Tolar v. Astrue

Filing 20

MEMORANDUM OPINION AND ORDER entered, Oral argument was waived in this action (Doc. 18). Upon consideration of the administrative record and the memoranda of the parties, it is ORDERED that the decision of the Commissioner be AFFIRMED and that this action be DISMISSED. Signed by Magistrate Judge Bert W. Milling, Jr on 1/5/10. (clr)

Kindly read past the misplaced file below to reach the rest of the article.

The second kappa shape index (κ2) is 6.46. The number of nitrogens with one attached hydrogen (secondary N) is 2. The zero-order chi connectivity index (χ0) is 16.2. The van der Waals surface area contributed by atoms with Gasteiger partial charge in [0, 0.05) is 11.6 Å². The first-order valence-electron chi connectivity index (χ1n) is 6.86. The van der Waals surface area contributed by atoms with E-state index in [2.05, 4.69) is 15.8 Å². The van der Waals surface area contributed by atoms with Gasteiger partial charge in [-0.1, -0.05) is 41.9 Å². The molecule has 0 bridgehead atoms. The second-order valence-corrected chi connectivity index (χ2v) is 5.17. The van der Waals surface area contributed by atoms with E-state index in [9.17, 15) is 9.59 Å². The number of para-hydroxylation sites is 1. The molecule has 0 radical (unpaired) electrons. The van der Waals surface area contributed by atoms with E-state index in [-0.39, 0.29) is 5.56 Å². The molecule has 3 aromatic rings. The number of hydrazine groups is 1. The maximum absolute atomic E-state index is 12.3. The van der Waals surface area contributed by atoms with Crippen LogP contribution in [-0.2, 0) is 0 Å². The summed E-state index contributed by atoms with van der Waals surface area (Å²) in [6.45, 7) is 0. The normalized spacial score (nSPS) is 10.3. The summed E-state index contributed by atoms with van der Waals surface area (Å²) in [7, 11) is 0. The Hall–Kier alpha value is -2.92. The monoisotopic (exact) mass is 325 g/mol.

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IN THE UNITED STATES DISTRICT COURT FOR THE SOUTHERN DISTRICT OF ALABAMA NORTHERN DIVISION GLENDA TOLAR, Plaintiff, v. MICHAEL J. ASTRUE, Commissioner of Social Security, Defendant. : : : : : : : : : : : CIVIL ACTION 09-0353-M MEMORANDUM OPINION AND ORDER In this action under 42 U.S.C. 1383(c)(3), Plaintiff seeks judicial review of an adverse social security ruling which denied a claim for Supplemental Security Income (hereinafter SSI) (Docs. 1, 11). The parties filed written consent and this action has been referred to the undersigned Magistrate Judge to conduct all proceedings and order the entry of judgment in accordance with 28 U.S.C. 636(c) and Fed.R.Civ.P. 73 (see Doc. 19). was waived in this action (Doc. 18). Oral argument Upon consideration of the administrative record and the memoranda of the parties, it is ORDERED that the decision of the Commissioner be AFFIRMED and that this action be DISMISSED. This Court is not free to reweigh the evidence or substitute its judgment for that of the Secretary of Health and Human Services, Bloodsworth v. Heckler, 703 F.2d 1233, 1239 (11th Cir. 1983), which must be supported by substantial evidence. son v. Perales, 402 U.S. 389, 401 (1971). Richard- The substantial evi- dence test requires "that the decision under review be supported by evidence sufficient to justify a reasoning mind in accepting it; it is more than a scintilla, but less than a preponderance." Brady v. Heckler, 724 F.2d 914, 918 (11th Cir. 1984), quoting Jones v. Schweiker, 551 F.Supp. 205 (D. Md. 1982). At the time of the administrative hearing, Plaintiff was forty-four years old, had completed an eleventh-grade special education curriculum (Tr. 29), and had no relevant previous work experience (see Tr. 24). In claiming benefits, Tolar alleges disability due to mild mental retardation, back and leg pain, hypertension, bilateral carpal tunnel syndrome, diabetes, obesity, and sleep apnea (Doc. 12). The Plaintiff filed an application for SSI on June 8, 2006 (Tr. 78-80). Benefits were denied following a hearing by an Administrative Law Judge (ALJ) who determined that if Tolar would stop abusing alcohol, she would be able to perform a limited range of medium level work in the national economy (Tr. 12-25). Plaintiff requested review of the hearing decision (Tr. 5-6) by the Appeals Council, but it was denied (Tr. 1-3). Plaintiff claims that the opinion of the ALJ is not supported by substantial evidence. that: Specifically, Tolar alleges (1) The ALJ failed to find that her obesity was a severe impairment; (2) the ALJ improperly denied the opinion of an examining psychologist; and (3) she is disabled under Listing 2 12.05C (Doc. 11). claims (Doc. 13). Defendant has responded to--and denies--these Plaintiff first claims that the ALJ failed to find that her obesity was a severe impairment. In SSR 02-1p, the Social Security Administration issued a ruling entitled Evaluation of Obesity which examines the analysis for determining the following: whether a person is obese (based on a formula known as the Body Mass Index); whether the obesity is a medically determinable impairment; and whether the obesity is severe. The latter determination is made by determining whether the obesity "significantly limits an individual's physical or mental ability to do basic work activities." SSR 02-1p. The Court further notes that the Eleventh Circuit Court of Appeals held that "[a] physician's recommendation to lose weight does not necessarily constitute a prescribed course of treatment, nor does a claimant's failure to accomplish the recommended change constitute a refusal to undertake such treatment." McCall v. Bowen, 846 F.2d 1317, 1319 (11th Cir. 1988) (citing Johnson v. Secretary of Health and Human Services, 794 F.2d 1106, 1113 (6th Cir. 1986) (noting that "it is impermissible . . . to presume that obesity can be remedied.")). In McCall, the Appellate Court further held that "the Secretary may deny SSI disability benefits only when a claimant, without good reason, fails to follow a prescribed course of treatment that could restore her ability to 3 work." McCall, 846 F.2d at 1319 (citing 20 C.F.R. 416.930); see Patterson v. Bowen, 799 F.2d 1455, 1460 (11th Cir. 1986). In this action, the ALJ acknowledged that Tolar suffered from obesity, but found that it was non-severe (Tr. 17). He further noted that Plaintiff "is morbidly obese and Dr. Freij has discussed with her ways to lose weight; however, the records indicate that the claimant has not lost any weight and she continues to gain weight" (Tr. 24). The Court has reviewed Dr. Walid Freij's medical notes from a two-month period of 2006 in which he indicates that he discussed ways to lose weight with Tolar and advised her to lose five pounds a month for the next six months (Tr. 215; see generally Tr. 144-19). This is pretty much the extent of his notes concerning her morbid obesity. The Court finds that to the extent the ALJ concluded that Tolar's obesity was not severe because she did not follow a medical regimen to lose weight, he has not satisfied McCall; however, it is, at most, harmless error. Rather, the Court finds that the ALJ's conclusion that her obesity is not severe is correct because there has been no showing that her obesity significantly limits her ability to work, either medially or mentally, as required under SSR 02-1p. The Court has carefully reviewed the argument made by Plaintiff and notes that no medical evidence has been cited to show that her obesity impairs her 4 ability to work, significantly or otherwise (Doc. 11, pp. 5-6). Tolar's claim that the ALJ improperly found her obesity to be non-severe is without merit. Plaintiff next claims that the ALJ improperly denied the opinion of an examining psychologist. More specifically, Tolar references the opinion of John R. Goff (Doc. 11, pp. 2-5). Neuropsychologist Goff examined Plaintiff on March 5, 2008 (Tr. 234-40). Though it was, apparently, his first visit with Tolar, Goff noted that he had medical records from four doctors and one hospital to consider in his evaluation (Tr. 234). The Psychologist administered several tests including the WRAT-IV and the WAIS-III on which Plaintiff scored a verbal IQ score of 61, a performance IQ score of 68, and a full scale IQ score of 61. Goff's conclusions were that Tolar was functioning in the mildly retarded range of intelligence, that she was functionally illiterate, and that she had "a number of other adaptive skills area deficits" (Tr. 238). The Psychologist completed a medical source opinion form (Mental) in which he indicated that Plaintiff had extreme limitations in her ability to remember and use her judgment in detailed or complex work-related instructions; she was also extremely constricted in her interests (Tr. 239-40). Goff further indicated that Tolar was markedly limited in her ability to do the following: understand, carry out, or remember simple, detailed, or complex instructions; respond appropriately 5 to supervision; use judgment in simple one- or two-step workrelated decisions; and maintain attention, concentration, or pace for periods of at least two hours (Tr. 239). The ALJ faithfully reported Goff's findings and conclusions (Tr. 20-21) before stating the following: Regarding the opinion of Dr. Goff, it is emphasized that the claimant underwent the examination that formed the basis of the opinion in question not in an attempt to seek treatment for symptoms, but rather, through attorney referral and in connection with an effort to generate evidence for the current appeal. Further, the doctor was presumably paid for the report. Although such evidence is certainly legitimate and deserves due consideration, the context in which it was produced cannot be entirely ignored. (Tr. 22-23). The Court notes that the ALJ is required to "state specifically the weight accorded to each item of evidence and why he reached that decision." 735 (11th Cir. 1981). Cowart v. Schweiker, 662 F.2d 731, To the extent the ALJ's intent, in the above quoted passage, was to satisfy the requirement of Cowart, he has failed; though he obviously does not place much value on the Psychologist's "bought" opinion, the ALJ did not "state specifically the weight accorded" to it. However, this is not the substance of Plaintiff's claim. Tolar states: "Though the ALJ did not specifically state the As weight he gave Dr. Goff's opinion, one must presume he gave it no 6 weight, as he adopted Dr. McKeown's opinion regarding her limitations in his RFC assessment. error" (Doc. 11, p. 3). (Tr. 23). This is reversible The thrust of Plaintiff's argument is that because McKeown did not examine her, his opinion cannot be given much weight. Tolar is correct in asserting that the opinion of a nonexamining physician "is entitled to little weight and taken alone does not constitute substantial evidence to support an administrative decision." Swindle v. Sullivan, 914 F.2d 222, 226 n.3 (11th Cir. 1990) (citing Broughton v. Heckler, 776 F.2d 960, 962 (11th Cir. 1985). Dr. Doug McKeown is a clinical psychologist (Tr. 76) who testified at the evidentiary hearing as a Medical Expert (hereinafter ME) (see Tr. 37, 39-40). McKeown stated that, as of the hearing date, he had reviewed all of the medical evidence of record and been present for Plaintiff's testimony (Tr. 37). Psychologist went on to testify that the medical records indicated that Tolar suffered from chronic alcoholism which may have significantly contributed to her other medical problems (Tr. 39). McKeown credited Goff's IQ testing as valid and concluded The that Plaintiff met half of the requirements for Listing 12.05C1 (Tr. 39-40). He went on to give his opinion that Plaintiff had moderate limitations Plaintiff has claimed that she meets the requirements for this Listing, a claim which will be taken up momentarily. 7 1 for activities of daily living and social functioning, concentration, persistence and pace and episodes of decompensation. I would consider a marked impairment for an RFC consideration for any complex and varied tasks, and moderate impairments for following work stresses and concentration, persistence and pace, with mild to moderate impairments on the other categories associated with dealing with the public, supervisors and coworkers. Simple tasks would be a mild impairment as well. (Tr. 40). The ALJ summarized the ME's and gave substantial According to the Social weight to his conclusions (Tr. 22).2 Security regulations, an ALJ "may also ask for and consider opinions from medical experts on the nature and severity of [a claimant's] impairment(s) and on whether [that] impairment(s) equals the requirements of any impairment listed in appendix 1 to this subpart." 20 C.F.R. 404.1527(f)(2)(iii) (2009). The testimony of these medical experts is supposed to be evaluated the same as the other evidence of record. As the Court understands it, Plaintiff's objection to the ALJ's reliance on the ME's testimony is the fact that McKeown The Court notes that the ALJ misquoted the ME in finding that McKeown had "moderate limitations in performing complex and varied tasks;" McKeown actually found marked limitation (Tr. 22; cf. Tr. 40) (emphasis added). However, the Court further notes that in the ALJ's questioning of the Vocational Expert (hereinafter VE), the VE correctly noted the ME's finding of a marked limitation and indicated that Tolar would be able to perform specific jobs in the national economy (Tr. 41-42). Though the ALJ misstated a portion of the ME's testimony in summarizing it in his opinion, the Court finds that it was only harmless error. 8 2 never examined her. While the Court is sympathetic to Tolar's claim, the regulations allow for this seemingly3 incongruous result in which the opinion of a non-examining physician takes priority over an examining physician's conclusions. claim is without merit. Tolar's final claim is that she is disabled under Listing 12.05C. The introductory notes to Section 12.05 state that Plaintiff's "[m]ental retardation refers to a significantly subaverage general intellectual functioning with deficits in adaptive behavior initially manifested during the development period; i.e., the evidence demonstrates or supports onset of the impairment before age 22." 20 C.F.R. Part 404, Subpart P, Appendix 1, Listing 12.05 (2009). Subsection C requires "[a] valid verbal, performance, or full scale IQ of 60 through 70 and a physical or other mental impairment imposing an additional and significant work-related limitation of function." 404, Subpart P, Appendix 1, Listing 12.05C (2009). The ALJ found that if Plaintiff "stopped the substance use, the claimant would not have an impairment or combination of 3 Seemingly is the word to focus on in this statement. The bottom line is that all conclusions must be supported by the evidence. Frankly, there is not a great deal of evidence in this record. While Goff examined Tolar once and did administer some objective tests which provided a valid assessment of her intellectual range, his conclusions with regard to Plaintiff's ability to work have no more support in the balance of the record than those of McKeown who examined only the medical evidence of record. In the end, the ALJ has to make a decision between the two. This Court cannot say that the ALJ's choice was not supported by substantial evidence. 20 C.F.R. Part 9 impairments that meets or medically equals any of the impairments listed in 20 C.F.R. Part 404, Subpart P, Appendix 1" (Tr. 23). The Court finds substantial support for this conclusion. Tolar's IQ scores satisfy the first requirement of 12.05C. However, there has been no showing of "a physical or other mental impairment imposing an additional and significant work-related limitation of function." The only impairment suggested by Earlier in the Plaintiff is her obesity (Doc. 11, p. 7). Opinion, however, the Court specifically found "that no medical evidence has been cited to show that her obesity impairs her ability to work, significantly or otherwise" (p. 5). argument otherwise gains no new momentum here. without merit. Plaintiff has raised three claims in bringing this action. All are without merit. Upon consideration of the entire record, Tolar's This claim is the Court finds "such relevant evidence as a reasonable mind might accept as adequate to support a conclusion." U.S. at 401. Perales, 402 Therefore, it is ORDERED that the Secretary's decision be AFFIRMED, see Fortenberry v. Harris, 612 F.2d 947, 950 (5th Cir. 1980), and that this action be DISMISSED. will be entered by separate Order. DONE this 5th day of January, 2010. Judgment s/BERT W. MILLING, JR. UNITED STATES MAGISTRATE JUDGE 10